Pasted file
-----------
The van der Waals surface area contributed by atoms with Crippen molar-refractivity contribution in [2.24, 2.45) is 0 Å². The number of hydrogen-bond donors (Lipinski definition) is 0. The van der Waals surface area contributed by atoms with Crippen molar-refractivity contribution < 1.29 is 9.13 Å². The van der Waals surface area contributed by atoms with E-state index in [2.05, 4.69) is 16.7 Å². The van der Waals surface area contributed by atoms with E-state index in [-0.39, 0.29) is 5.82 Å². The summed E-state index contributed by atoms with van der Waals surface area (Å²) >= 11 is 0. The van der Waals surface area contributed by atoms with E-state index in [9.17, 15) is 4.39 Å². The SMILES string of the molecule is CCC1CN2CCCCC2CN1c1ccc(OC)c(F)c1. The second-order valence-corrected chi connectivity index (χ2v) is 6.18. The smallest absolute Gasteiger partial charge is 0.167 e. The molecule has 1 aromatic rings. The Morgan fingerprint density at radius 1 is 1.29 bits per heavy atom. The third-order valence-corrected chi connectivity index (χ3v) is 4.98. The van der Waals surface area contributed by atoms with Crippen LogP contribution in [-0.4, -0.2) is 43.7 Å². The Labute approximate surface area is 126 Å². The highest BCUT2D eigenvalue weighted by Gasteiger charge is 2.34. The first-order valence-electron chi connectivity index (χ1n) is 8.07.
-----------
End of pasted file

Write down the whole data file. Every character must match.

The van der Waals surface area contributed by atoms with Crippen molar-refractivity contribution in [2.24, 2.45) is 0 Å². The number of hydrogen-bond donors (Lipinski definition) is 0. The van der Waals surface area contributed by atoms with Crippen molar-refractivity contribution < 1.29 is 9.13 Å². The van der Waals surface area contributed by atoms with E-state index in [2.05, 4.69) is 16.7 Å². The van der Waals surface area contributed by atoms with E-state index in [-0.39, 0.29) is 5.82 Å². The summed E-state index contributed by atoms with van der Waals surface area (Å²) >= 11 is 0. The van der Waals surface area contributed by atoms with E-state index in [9.17, 15) is 4.39 Å². The SMILES string of the molecule is CCC1CN2CCCCC2CN1c1ccc(OC)c(F)c1. The second-order valence-corrected chi connectivity index (χ2v) is 6.18. The smallest absolute Gasteiger partial charge is 0.167 e. The molecule has 1 aromatic rings. The Morgan fingerprint density at radius 1 is 1.29 bits per heavy atom. The third-order valence-corrected chi connectivity index (χ3v) is 4.98. The van der Waals surface area contributed by atoms with Crippen LogP contribution in [-0.4, -0.2) is 43.7 Å². The Labute approximate surface area is 126 Å². The highest BCUT2D eigenvalue weighted by Gasteiger charge is 2.34. The first-order valence-electron chi connectivity index (χ1n) is 8.07.